Above is a thank you from Chris Agee and a blessing (in Irish) from Paddy Bushe. A thank you and a blessing began and ended my time at Poetry in Aldeburgh. A thank you and a blessing is what I give for the chance to continue to be involved in bringing poets to this small seaside town – the thing I brought my family down here to do! It has been quite a journey.
The first thank you was from author and critic Amit Chaudhuri, for reminding him that he also wrote poetry. A blessing in disguise was his not being able to make the festival in the end, which lead to me being asked by the Trustees to read in his place with Tiffany Atkinson, one of my favourite poets in English. Her originality of image and language is a model for how to write poetry, so it was quite nerve-wracking to be asked to read with her, but she was graciousness itself, and the audience was very warm in its reception. I chose to read some of Amit’s poems as well, old favourites and some new poems he sent, written in Calcutta, full of colour and taste and life.
A blessing too came from Michael Laskey, the founder of the Aldeburgh Poetry Festival, who was reading this year. As I climbed to the top of the Lookout Tower to see Issam Kourbaj’s sobering exhibition of tiny boats full of burnt matches, Dark Water, Burning World, with Ruth Padel’s poems playing in the background, Michael walked past in his trademark beret. ‘I was just this moment thinking of you,’ he said in his quiet way. ‘How are you?’ The answer was too big, so I smiled, he nodded, and we parted again.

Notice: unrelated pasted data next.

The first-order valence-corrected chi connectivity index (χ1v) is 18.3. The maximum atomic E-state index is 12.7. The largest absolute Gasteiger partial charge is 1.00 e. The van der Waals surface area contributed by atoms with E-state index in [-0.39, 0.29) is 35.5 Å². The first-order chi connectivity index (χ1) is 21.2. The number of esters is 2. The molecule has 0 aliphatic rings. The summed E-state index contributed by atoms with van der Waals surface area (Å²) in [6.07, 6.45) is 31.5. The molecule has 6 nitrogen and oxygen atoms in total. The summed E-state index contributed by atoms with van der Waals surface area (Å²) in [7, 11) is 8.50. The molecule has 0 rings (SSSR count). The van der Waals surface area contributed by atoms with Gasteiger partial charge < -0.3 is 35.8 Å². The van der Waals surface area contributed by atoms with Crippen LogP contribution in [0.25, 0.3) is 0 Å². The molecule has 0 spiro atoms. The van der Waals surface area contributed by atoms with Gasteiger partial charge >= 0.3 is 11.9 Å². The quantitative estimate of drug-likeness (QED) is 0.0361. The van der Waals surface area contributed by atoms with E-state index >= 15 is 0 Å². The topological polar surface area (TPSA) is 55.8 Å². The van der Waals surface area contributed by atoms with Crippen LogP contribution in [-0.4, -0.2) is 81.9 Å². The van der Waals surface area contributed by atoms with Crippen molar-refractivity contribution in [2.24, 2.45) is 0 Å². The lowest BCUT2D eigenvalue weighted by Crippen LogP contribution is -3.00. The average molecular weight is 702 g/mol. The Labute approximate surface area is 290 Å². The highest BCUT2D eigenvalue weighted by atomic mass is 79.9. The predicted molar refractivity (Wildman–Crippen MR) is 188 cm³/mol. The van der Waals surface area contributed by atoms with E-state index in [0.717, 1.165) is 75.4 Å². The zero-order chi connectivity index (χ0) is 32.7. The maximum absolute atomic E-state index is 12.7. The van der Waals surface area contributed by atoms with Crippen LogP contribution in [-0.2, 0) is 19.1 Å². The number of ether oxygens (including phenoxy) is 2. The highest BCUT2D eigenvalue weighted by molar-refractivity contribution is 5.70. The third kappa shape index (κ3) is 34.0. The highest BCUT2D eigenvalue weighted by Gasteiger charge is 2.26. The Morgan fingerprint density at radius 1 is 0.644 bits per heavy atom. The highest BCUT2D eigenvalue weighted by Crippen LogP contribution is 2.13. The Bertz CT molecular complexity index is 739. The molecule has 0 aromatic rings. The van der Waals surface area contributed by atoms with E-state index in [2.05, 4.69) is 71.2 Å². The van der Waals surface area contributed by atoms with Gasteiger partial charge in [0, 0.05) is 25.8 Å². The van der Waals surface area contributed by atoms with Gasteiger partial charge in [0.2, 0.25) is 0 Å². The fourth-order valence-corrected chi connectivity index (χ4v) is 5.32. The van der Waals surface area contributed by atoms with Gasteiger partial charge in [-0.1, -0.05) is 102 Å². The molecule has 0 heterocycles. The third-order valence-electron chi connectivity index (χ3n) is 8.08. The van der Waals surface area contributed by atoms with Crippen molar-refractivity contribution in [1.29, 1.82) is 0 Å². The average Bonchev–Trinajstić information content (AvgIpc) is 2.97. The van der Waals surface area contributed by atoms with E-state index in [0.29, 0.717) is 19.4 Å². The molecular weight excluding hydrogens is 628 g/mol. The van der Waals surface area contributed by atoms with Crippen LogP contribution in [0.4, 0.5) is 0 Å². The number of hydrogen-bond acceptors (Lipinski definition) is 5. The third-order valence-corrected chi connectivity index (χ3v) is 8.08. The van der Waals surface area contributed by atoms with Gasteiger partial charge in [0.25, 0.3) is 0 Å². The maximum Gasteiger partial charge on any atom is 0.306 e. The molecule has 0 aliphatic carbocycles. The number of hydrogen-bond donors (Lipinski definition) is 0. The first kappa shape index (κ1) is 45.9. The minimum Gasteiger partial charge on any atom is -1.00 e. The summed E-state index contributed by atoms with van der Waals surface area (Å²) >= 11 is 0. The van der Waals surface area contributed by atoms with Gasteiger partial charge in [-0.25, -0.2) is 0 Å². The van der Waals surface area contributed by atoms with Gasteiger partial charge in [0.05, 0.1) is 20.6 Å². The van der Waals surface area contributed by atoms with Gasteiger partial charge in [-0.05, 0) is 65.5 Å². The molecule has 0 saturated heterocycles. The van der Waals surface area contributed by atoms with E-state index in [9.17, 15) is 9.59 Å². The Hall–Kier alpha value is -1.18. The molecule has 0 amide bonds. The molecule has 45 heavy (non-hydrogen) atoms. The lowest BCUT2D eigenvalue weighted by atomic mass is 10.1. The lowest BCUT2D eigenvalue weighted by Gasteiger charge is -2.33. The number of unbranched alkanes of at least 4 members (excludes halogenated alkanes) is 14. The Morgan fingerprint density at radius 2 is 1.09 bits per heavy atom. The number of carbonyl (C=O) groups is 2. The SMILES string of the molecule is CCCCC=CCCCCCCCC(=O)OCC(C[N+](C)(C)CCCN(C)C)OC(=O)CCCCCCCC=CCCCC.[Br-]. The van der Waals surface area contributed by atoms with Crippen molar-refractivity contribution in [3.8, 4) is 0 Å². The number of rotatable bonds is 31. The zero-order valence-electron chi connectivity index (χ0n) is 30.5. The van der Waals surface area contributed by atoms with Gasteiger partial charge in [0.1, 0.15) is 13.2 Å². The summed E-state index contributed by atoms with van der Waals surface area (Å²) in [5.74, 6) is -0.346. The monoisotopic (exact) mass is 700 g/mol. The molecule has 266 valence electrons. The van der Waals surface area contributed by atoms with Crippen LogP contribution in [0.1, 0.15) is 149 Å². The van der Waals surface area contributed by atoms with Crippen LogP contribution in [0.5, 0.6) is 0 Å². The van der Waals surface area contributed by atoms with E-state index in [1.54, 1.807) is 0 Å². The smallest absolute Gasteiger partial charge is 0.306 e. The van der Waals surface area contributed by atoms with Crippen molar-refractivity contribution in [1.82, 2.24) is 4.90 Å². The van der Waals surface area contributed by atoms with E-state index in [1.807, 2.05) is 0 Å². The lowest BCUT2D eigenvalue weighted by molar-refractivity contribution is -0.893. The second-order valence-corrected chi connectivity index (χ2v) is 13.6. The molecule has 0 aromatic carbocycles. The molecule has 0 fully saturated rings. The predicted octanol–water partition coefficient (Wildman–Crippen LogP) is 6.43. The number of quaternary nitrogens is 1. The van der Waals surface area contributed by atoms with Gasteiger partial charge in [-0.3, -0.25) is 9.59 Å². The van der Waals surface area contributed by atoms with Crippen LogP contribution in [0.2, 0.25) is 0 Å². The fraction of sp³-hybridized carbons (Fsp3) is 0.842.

Highlights of the festival? Top would be the Irish contingent. I was lucky enough to be involved in bringing Chris Agee over from Belfast, and with him he brought Bernard O’Donogue to give the Irish Pages lecture, and then read with Paddy Bushe. Very close after that would be the Jamaica contingent: Ishion Hutchison and Raymond Antrobus were particularly gripping – ‘blown cane’ and life with deafness in a hearing world were among the revelations that complimented the festivals themes of place, identity and language. The night in the Cross Keys afterwards was fabulous, as the conversation continued. Refugee Tales, a book of poems on the model, photographer and child rape victim Lee miller, and a big poetry community thank you to Mimi Khalvati after 20 years of The Poetry School completed my festival. Helen Mort’s The Singing Glacier, with accompanying film and atmospheric music by William Carslake, also deserves a special mention. All in all the blessings were many. Thank you Daphne Astor – stepping down as curator this year – and Robin Boyd, our Chair, for a wonderful time. High praise too for Sally Carruthers of the Poetry School for some top notch curating! Sally will be taking over from Daphne Astor at next year’s Poetry in Aldeburgh. I can’t wait to see what comes.